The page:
Sunday, 4 December 2011

Bomber Harris and GEE

When Air Marshal Arthur Harris took up his command as head of Bomber Command on 22 February 1942 he found an urgent order lying on his desk in High Wycombe. Dated one week earlier, the directive came from Air Marshal Portal, head of the Air Staff in London. At first sight it appeared self-contradictory.

The order began by repeating the already established policy of “area bombing”, naming four cities – Essen, Duisburg, Dusseldorf and Cologne – as the prime targets with fourteen others as secondary targets. the bombing of these cites was, Harris was told, his “primary objective”. However the instructions went on to accord “top priority” to eight specific targets, made up of four power stations, three oil plants and one rubber factory.

The key to Portal’s thinking in formulating this order was the development of a new, top secret navigational aid codenamed “Gee”. In 1940 the task of solving the chronic problems of navigating bombers at night over enemy territory had been given to Robert Dippy of the Telecommunications Research Establishment (TRE). After a year’s work, Dippy produced the answer. He developed a “Gee Box” that could be carried in a bomber and operated by a navigator after only minimal training.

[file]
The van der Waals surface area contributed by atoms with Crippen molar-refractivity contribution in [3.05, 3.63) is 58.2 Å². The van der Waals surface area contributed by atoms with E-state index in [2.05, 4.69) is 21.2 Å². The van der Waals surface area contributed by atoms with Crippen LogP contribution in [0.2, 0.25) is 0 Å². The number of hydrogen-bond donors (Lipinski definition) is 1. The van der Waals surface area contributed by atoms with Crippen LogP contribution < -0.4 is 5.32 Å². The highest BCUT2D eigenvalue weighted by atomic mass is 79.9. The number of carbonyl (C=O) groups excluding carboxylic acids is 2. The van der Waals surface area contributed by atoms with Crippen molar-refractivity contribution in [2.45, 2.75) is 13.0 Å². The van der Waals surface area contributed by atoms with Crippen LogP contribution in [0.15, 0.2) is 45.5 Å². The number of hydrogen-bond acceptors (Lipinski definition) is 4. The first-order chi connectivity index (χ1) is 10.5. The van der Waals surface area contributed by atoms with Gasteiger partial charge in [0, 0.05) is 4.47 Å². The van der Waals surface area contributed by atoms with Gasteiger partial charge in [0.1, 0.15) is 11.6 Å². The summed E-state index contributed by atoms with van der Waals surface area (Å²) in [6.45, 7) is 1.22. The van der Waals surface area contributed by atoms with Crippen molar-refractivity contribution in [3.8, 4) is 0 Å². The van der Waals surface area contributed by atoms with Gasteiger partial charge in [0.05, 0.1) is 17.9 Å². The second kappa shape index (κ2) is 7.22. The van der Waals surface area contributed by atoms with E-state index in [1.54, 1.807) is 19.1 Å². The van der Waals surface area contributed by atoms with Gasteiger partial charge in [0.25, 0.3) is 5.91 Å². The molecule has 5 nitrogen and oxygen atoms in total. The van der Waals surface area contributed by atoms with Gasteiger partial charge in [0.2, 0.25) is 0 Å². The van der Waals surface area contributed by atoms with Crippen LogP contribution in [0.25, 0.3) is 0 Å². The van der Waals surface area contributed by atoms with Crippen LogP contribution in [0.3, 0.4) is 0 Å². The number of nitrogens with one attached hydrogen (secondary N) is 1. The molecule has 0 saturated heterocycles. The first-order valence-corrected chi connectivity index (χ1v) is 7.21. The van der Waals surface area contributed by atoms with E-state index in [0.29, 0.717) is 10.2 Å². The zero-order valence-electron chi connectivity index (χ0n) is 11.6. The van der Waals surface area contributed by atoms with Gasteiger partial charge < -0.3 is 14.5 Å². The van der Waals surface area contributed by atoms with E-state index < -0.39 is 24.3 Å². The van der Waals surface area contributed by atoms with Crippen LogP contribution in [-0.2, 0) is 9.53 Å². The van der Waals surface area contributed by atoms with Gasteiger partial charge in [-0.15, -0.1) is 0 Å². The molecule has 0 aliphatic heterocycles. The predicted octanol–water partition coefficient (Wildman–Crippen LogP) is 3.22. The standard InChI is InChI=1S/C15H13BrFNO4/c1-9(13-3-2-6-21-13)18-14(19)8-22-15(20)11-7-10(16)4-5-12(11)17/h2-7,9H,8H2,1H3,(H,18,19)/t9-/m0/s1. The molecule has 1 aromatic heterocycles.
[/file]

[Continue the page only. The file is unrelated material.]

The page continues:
The box received radio pulses sent out at regular intervals by three powerful transmitters in England, each 100 miles from the other. The pulses were sent out at precisely the same instant by the transmitters, but would arrive fractons of a second apart at the receiving box. A simple triangulation carried out on the signals would give the navigator his position. Dippy estimated the equipment accurate to just 100 yards at a range of 350 miles. He also estimated that it would take the Germans about six months to produce effective countermeasures from the time they first captured an intact “Gee Box” from a downed bomber. Crews were given strict instructions to destroy the “Gee Box” if they were forced to land in enemy territory, but even so it would be only a matter of time before the Germans got hold of one.

from Heroes of Bomber Command, Lincolnshire by Rupert Matthews

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